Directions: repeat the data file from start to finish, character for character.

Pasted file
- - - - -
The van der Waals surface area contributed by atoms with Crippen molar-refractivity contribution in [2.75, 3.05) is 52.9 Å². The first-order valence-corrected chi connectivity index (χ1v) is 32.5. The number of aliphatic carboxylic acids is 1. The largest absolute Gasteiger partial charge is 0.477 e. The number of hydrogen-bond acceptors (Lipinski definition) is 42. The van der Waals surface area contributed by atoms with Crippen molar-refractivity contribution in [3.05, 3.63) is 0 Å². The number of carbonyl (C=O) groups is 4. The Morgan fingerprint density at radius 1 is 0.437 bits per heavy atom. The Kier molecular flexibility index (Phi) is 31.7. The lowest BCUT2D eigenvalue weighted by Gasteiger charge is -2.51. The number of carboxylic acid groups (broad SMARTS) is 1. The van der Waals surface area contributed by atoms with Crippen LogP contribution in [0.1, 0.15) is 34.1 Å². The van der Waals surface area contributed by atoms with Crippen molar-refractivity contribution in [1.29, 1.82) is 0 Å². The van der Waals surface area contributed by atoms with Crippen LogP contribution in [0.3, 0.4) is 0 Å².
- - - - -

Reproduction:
The van der Waals surface area contributed by atoms with Crippen molar-refractivity contribution in [2.75, 3.05) is 52.9 Å². The first-order valence-corrected chi connectivity index (χ1v) is 32.5. The number of aliphatic carboxylic acids is 1. The largest absolute Gasteiger partial charge is 0.477 e. The number of hydrogen-bond acceptors (Lipinski definition) is 42. The van der Waals surface area contributed by atoms with Crippen molar-refractivity contribution in [3.05, 3.63) is 0 Å². The number of carbonyl (C=O) groups is 4. The Morgan fingerprint density at radius 1 is 0.437 bits per heavy atom. The Kier molecular flexibility index (Phi) is 31.7. The lowest BCUT2D eigenvalue weighted by Gasteiger charge is -2.51. The number of carboxylic acid groups (broad SMARTS) is 1. The van der Waals surface area contributed by atoms with Crippen LogP contribution in [0.1, 0.15) is 34.1 Å². The van der Waals surface area contributed by atoms with Crippen molar-refractivity contribution in [1.29, 1.82) is 0 Å². The van der Waals surface area contributed by atoms with Crippen LogP contribution in [0.3, 0.4) is 0 Å².